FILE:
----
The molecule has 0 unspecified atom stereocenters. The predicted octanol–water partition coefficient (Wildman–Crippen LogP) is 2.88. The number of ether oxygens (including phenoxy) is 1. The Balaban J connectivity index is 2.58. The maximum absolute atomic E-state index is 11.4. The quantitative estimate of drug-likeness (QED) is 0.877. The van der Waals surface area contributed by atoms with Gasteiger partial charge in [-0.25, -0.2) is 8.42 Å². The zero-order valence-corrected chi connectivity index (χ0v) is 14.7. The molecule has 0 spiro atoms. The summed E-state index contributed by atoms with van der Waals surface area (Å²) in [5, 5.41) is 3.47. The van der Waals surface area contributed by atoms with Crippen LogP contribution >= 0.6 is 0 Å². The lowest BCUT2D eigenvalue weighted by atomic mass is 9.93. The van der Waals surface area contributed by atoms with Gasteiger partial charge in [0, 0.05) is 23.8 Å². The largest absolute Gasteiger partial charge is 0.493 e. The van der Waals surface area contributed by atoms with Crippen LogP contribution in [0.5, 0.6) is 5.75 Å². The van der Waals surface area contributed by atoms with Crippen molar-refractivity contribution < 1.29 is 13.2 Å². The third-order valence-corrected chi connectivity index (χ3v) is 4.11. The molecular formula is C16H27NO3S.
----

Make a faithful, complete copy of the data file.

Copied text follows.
The molecule has 0 unspecified atom stereocenters. The predicted octanol–water partition coefficient (Wildman–Crippen LogP) is 2.88. The number of ether oxygens (including phenoxy) is 1. The Balaban J connectivity index is 2.58. The maximum absolute atomic E-state index is 11.4. The quantitative estimate of drug-likeness (QED) is 0.877. The van der Waals surface area contributed by atoms with Gasteiger partial charge in [-0.25, -0.2) is 8.42 Å². The zero-order valence-corrected chi connectivity index (χ0v) is 14.7. The molecule has 0 spiro atoms. The summed E-state index contributed by atoms with van der Waals surface area (Å²) in [5, 5.41) is 3.47. The van der Waals surface area contributed by atoms with Crippen LogP contribution >= 0.6 is 0 Å². The lowest BCUT2D eigenvalue weighted by atomic mass is 9.93. The van der Waals surface area contributed by atoms with Gasteiger partial charge in [0, 0.05) is 23.8 Å². The largest absolute Gasteiger partial charge is 0.493 e. The van der Waals surface area contributed by atoms with Crippen LogP contribution in [0.5, 0.6) is 5.75 Å². The van der Waals surface area contributed by atoms with Crippen molar-refractivity contribution < 1.29 is 13.2 Å². The third-order valence-corrected chi connectivity index (χ3v) is 4.11. The molecular formula is C16H27NO3S.